The 3 Most Inspiring TED Talks You Must See

Ted TalksI remember the first TED talk I ever saw. It was Benjamin Zander’s talk on “The Transformative Power of Classical Music.” I was amazed!

Benjamin had me in the first three minutes when he explained the learning curve of children as they practice the piano. And just like he joked, I too quit at around the age of ten, regretting it every time I see a pianist capture the room with their extraordinary talent.

Twenty minutes later, after I finished the talk I immediately searched  for more talks.

Since then I’ve watched dozens of these videos. And maybe like you, I felt overwhelmed searching through their library of over 1,500 talks.

So now, I thought I’d do a favor for those like myself and share the three most inspiring TED talks I’ve watched these past few years.

1. Sean Achor: The Happy Secret to Better Work

Sean Achor takes us through a fantastic story of his childhood and research of what it really takes to be happy in the business and academic world.

When he arrived at Harvard after applying on a bet, he was shocked to find so much unhappiness in a place surrounded by the world’s elite.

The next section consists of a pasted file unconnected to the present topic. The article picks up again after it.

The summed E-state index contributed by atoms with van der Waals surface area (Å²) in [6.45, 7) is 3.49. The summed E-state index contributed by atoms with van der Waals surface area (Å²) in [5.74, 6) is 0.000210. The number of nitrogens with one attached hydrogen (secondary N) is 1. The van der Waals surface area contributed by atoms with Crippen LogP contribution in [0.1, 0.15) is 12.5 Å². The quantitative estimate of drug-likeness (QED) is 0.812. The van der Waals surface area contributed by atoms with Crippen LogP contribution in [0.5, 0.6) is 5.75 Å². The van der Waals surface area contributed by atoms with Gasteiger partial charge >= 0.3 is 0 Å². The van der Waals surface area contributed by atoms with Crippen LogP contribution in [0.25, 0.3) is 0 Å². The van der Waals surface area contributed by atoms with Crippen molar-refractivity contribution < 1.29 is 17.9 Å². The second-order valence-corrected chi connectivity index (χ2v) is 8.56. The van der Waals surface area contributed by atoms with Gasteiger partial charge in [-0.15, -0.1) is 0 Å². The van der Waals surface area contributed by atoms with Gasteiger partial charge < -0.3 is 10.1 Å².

If you could use some more happiness in your life, you won’t want to miss this talk.

2. Kid President: I Think We All Need a Pep Talk

Kid President is a delightful example of wisdom from the mouth of babes. The video is a short three minutes, but every line is a quote you could slap on a photo and share as a motivational meme.

But what makes this video so inspirational is his own personal struggles. Robby Novak is adopted and has a brittle bone disease called Osteogenesis. The poor kid has a different cast in almost every video, yet he’s got an incredible sense of optimism.

3. Amanda Palmer: The Art of Asking

When Amanda was in between gigs with her band she would paint herself white, put on a wedding dress, then stand on a street corner asking people for tips.

I never thought I could learn such interesting and profound insights from a street performer.

What Amanda learned was the power of asking. When her music label didn’t think her music would sell enough albums she went to Kickstarter and let her fans decide if she was worth having faith in. As she toured around the world, instead of staying in fancy hotels, she went online and asked for rooms in the homes of willing fans or hosts.

If you need some inspiration for following your passion, Amanda delivers.

These are three TED talks I’ve found worth their time in gold. What one TED talk do you feel we can’t afford to miss?





bryce-christiansenAbout the Author: Bryce Christiansen is the Editor-in-Chief of Careertopia and co creator of the free eCourse, “How to Find the Perfect Career Fit For Your Personality”.  He’s on a personal mission to help people find the career fit that’s right for who they are as a person. Connect with Bryce on Twitter!


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